Tag Archives: waste management

Latest on EPA’s Coal Ash Regulatory Proposal

Earlier this week the House Subcommittee on Rural Development, Entrepreneurship & Trade held a hearing on EPA’s proposal to classify coal ash (also known as coal combustion products (CCP)) as federally-regulated hazardous waste.  Read more about the proposal.

The press release released by the Subcommittee stated:

During the hearing, entrepreneurs in the recycling industry said that a hazardous waste classification carries a stigma and would raise liability fears, making it difficult to use coal ash in building materials.  Lawmakers also questioned whether the EPA had evaluated the full impact the proposed rule might have on small businesses.  In one exchange with lawmakers, the EPA witness conceded that stiffer regulation of coal ash could potentially cause a 6 percent increase in electricity rates.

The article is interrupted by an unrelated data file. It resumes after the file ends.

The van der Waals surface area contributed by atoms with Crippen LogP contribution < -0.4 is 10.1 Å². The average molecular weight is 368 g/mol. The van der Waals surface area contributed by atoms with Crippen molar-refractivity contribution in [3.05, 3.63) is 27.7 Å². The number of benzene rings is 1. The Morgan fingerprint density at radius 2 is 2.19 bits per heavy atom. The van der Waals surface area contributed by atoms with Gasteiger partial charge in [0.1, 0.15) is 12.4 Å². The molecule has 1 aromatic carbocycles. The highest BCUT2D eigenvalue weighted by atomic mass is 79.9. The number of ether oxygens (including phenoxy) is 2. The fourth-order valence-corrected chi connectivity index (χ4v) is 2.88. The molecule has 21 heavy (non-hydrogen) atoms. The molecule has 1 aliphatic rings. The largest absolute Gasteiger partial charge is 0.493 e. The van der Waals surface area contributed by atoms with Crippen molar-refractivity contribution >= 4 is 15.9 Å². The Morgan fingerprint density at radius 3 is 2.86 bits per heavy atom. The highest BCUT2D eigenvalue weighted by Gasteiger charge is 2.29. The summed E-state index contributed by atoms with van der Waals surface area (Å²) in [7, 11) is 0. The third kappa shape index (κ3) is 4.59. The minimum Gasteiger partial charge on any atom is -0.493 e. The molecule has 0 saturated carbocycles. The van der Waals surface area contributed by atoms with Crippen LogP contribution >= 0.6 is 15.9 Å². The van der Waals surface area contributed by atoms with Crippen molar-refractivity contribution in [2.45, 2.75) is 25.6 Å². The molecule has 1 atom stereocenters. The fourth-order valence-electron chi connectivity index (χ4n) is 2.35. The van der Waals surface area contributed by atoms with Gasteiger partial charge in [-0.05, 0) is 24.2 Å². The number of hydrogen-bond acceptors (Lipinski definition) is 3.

Should coal ash be classified as hazardous waste, there is also a potential for third party claims for existing building materials that contain the material.  Stay tuned.

Just Announced: Wal-Mart’s Super-Sized Hazardous Waste Settlement

Media outlets including USAToday and San Diego News Network are announcing an environmental settlement reached by Wal-Mart and environmental regulators.  The settlement is valued at $27.6 million and caps a five-year investigation of the retailer’s management of wastes such as cleaning chemicals, paints and pesticides across 236 stores in California.

While this is one of the largest settlements of its kind in the US, it is unlikely to have any significant impact on the financial condition of the world’s largest retailer, which is ranked #1 on the 2010 Fortune 500 list, posting more than $378billion in revenues and $12.7billion in profit for 2009.